Understanding Air Pollutants: A Guide to Carbon Monoxide (CO)

What is Carbon Monoxide (CO)

Carbon monoxide (CO) is an odourless, colourless, and tasteless but dangerous gas that primarily contributes to air pollution. The gas is made up of carbon and oxygen and is highly toxic, capable of causing acute illness and death in the most severe cases.

Sources

Carbon Monoxide (CO) is formed when materials don’t burn completely; this can occur with the burning of fossil fuels like natural gas, petrol, coal and oil, wood smoke, from car and truck exhausts, as well as through faulty gas heaters, BBQs, ovens, and cooktops.

Carbon monoxide is a significant element of exhaust fumes from road vehicles. These emissions are a source of CO and industrial processes such as petroleum refining, oil and gas extraction, and chemical production.

Common outdoor objects using hydrocarbons as a fuel can also be a source of CO emissions, including some power tools, lawnmowers, generators and open fires.

In the working environment, machinery such as propane-powered forklifts, pressure washers and gas-powered concrete cutters can contribute to the build-up of carbon monoxide in the atmosphere.

Environmental Impact

CO is itself a greenhouse gas. When CO is emitted into the atmosphere, it adds to the amount of greenhouse gases generated, which directly impacts global warming and climate change. As it is a relatively unreactive compound, it does not pose a significant threat to plant life. However, it can be quite harmful to oxygen transport systems in humans and other animals.

Health Impact

If inhaled, CO attaches to the haemoglobin in red blood cells, which generally carry oxygen throughout the body. When CO attaches, it “uses up” the oxygen-carrying capacity of the red blood cell and thus blocks the transport of oxygen the body needs, ultimately causing a wide range of health problems.

Inhaling low levels of carbon monoxide can lead to symptoms including nausea, confusion and disorientation, dizziness and headaches. Regularly breathing at low levels can lead to permanent mental or physical problems.

Very high levels of CO can lead to more severe consequences, including unconsciousness and death. There are around 60 deaths from accidental carbon monoxide poisoning in England and Wales each year. Whilst extreme levels of CO are uncommon outdoors; there is a particular concern for people with pre-existing conditions where the heart needs more oxygen than usual when outdoor levels of carbon monoxide are elevated. The greatest risks are indoors or within tents where CO from burning hydrocarbons can build up.

Sensit by Crowcon RAMP

The Sensit RAMP is a robust, remote and reliable low-cost air quality monitoring platform. The device is capable of monitoring up to five gaseous chemical pollutants including carbon monoxide. The device uses a laser scattering detection method to detect both PM2.5 and PM10 with a range of 1-1000 μg/m3.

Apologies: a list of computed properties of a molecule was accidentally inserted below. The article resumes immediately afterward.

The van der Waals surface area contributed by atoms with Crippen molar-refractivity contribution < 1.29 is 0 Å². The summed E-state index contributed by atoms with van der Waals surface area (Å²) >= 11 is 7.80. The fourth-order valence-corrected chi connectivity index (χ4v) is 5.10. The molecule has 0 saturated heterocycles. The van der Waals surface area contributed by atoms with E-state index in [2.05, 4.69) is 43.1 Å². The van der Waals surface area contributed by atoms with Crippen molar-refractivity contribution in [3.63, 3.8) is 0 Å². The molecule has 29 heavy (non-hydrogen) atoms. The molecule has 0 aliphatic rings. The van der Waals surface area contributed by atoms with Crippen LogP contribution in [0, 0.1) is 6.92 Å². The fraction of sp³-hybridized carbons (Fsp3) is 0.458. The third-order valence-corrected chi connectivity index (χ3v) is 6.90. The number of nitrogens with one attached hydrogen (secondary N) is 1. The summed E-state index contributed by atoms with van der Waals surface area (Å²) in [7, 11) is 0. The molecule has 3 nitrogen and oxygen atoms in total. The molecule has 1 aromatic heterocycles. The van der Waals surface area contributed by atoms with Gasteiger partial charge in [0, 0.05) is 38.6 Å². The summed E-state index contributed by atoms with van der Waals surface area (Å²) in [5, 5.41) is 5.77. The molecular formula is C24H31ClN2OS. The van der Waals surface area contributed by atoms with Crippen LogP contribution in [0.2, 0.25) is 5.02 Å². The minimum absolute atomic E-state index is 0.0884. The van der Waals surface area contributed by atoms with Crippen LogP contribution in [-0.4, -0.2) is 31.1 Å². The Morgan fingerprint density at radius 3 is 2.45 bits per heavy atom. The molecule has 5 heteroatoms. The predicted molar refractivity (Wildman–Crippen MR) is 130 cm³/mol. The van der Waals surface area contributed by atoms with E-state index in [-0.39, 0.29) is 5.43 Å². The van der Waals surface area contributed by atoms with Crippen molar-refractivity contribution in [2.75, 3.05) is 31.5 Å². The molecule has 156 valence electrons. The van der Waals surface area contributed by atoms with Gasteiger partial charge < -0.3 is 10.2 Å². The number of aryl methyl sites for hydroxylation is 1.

The RAMP is suitable for use in a variety of industries including construction, transport, waste, oil and gas, chemical and petrochemical industries.

Our Partnership with Hatech Gasdetectietechniek B.V.

Service providers are vital in supplying products and solution services to customers. However, they also provide customers with a range of knowledge and expertise to ensure they supply their customers with the correct equipment.

Background

Founded in 1994 and located in Raamsdonksveer, North Brabant, Hatech Gasdetectietechniek B.V. are a gas detection specialist. With over 25 years of experience, Hatech is the biggest service provider in the Netherlands, operating as a seven-person organisation and supply gas detection for the office, workshop, factory, plants, offshore, biogas or any other industrial environment. Hatech supply a wide range of gas detection products, from portable devices to complete fixed setups and customised installations. In addition to the supply of gas detection, Hatech is also a ‘one-stop shop’ as they issue calibration, service and supply rental of gas detection equipment.

Views on Gas Detection

Gas detection is a crucial piece of safety equipment for those who work in hazardous environments; therefore, supplying the correct equipment for the job is vital. Hatech ensures they provide the knowledge and understanding to enable their customers to understand and know the equipment they are buying correctly. Hatech issues tailor-made advice that ensures they know what application and who will be entering these environments to ensure that they offer the most suitable solution for your gas detection application.

Working with Crowcon

A 15-year partnership and continued communication have allowed Hatech to supply their customers with a gas detection solution. Although Hatech Gasdetectietechniek is based in the Netherlands, our partnership provides them with a short lead time allowing for a quick turnaround in products. Hatech is an official service centre for portable devices and supplying service engineers for fixed products. “Crowcon detectors are a premier gas detection solution that is simple to operate, with a complete sales and service team. Our partnership has provided our customers with new technology and the knowledge and understanding allowing for the correct equipment for the right application.”